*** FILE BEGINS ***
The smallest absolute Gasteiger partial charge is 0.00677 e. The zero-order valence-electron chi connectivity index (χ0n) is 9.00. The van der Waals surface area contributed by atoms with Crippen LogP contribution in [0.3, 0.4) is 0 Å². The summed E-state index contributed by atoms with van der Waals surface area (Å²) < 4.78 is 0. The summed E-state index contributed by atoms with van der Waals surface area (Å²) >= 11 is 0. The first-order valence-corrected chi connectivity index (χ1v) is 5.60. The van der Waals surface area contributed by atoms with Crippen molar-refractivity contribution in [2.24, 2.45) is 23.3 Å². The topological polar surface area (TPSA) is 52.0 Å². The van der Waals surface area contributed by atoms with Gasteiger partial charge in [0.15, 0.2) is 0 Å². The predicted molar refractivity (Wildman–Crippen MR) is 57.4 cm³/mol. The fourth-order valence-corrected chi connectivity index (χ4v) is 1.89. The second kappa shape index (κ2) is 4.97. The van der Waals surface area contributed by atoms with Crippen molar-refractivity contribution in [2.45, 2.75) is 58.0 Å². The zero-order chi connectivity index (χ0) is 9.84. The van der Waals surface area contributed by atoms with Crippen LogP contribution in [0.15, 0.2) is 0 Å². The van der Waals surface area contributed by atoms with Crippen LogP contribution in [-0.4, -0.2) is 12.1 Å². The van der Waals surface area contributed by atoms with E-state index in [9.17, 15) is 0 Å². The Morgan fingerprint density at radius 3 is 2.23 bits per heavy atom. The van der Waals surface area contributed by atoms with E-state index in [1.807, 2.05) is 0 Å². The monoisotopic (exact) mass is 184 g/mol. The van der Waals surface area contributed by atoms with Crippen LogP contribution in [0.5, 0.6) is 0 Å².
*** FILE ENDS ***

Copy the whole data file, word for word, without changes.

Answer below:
The smallest absolute Gasteiger partial charge is 0.00677 e. The zero-order valence-electron chi connectivity index (χ0n) is 9.00. The van der Waals surface area contributed by atoms with Crippen LogP contribution in [0.3, 0.4) is 0 Å². The summed E-state index contributed by atoms with van der Waals surface area (Å²) < 4.78 is 0. The summed E-state index contributed by atoms with van der Waals surface area (Å²) >= 11 is 0. The first-order valence-corrected chi connectivity index (χ1v) is 5.60. The van der Waals surface area contributed by atoms with Crippen molar-refractivity contribution in [2.24, 2.45) is 23.3 Å². The topological polar surface area (TPSA) is 52.0 Å². The van der Waals surface area contributed by atoms with Gasteiger partial charge in [0.15, 0.2) is 0 Å². The predicted molar refractivity (Wildman–Crippen MR) is 57.4 cm³/mol. The fourth-order valence-corrected chi connectivity index (χ4v) is 1.89. The second kappa shape index (κ2) is 4.97. The van der Waals surface area contributed by atoms with Crippen molar-refractivity contribution in [2.45, 2.75) is 58.0 Å². The zero-order chi connectivity index (χ0) is 9.84. The van der Waals surface area contributed by atoms with Crippen LogP contribution in [0.15, 0.2) is 0 Å². The van der Waals surface area contributed by atoms with Crippen LogP contribution in [-0.4, -0.2) is 12.1 Å². The van der Waals surface area contributed by atoms with E-state index in [9.17, 15) is 0 Å². The Morgan fingerprint density at radius 3 is 2.23 bits per heavy atom. The van der Waals surface area contributed by atoms with E-state index in [1.807, 2.05) is 0 Å². The monoisotopic (exact) mass is 184 g/mol. The van der Waals surface area contributed by atoms with Crippen LogP contribution in [0.5, 0.6) is 0 Å².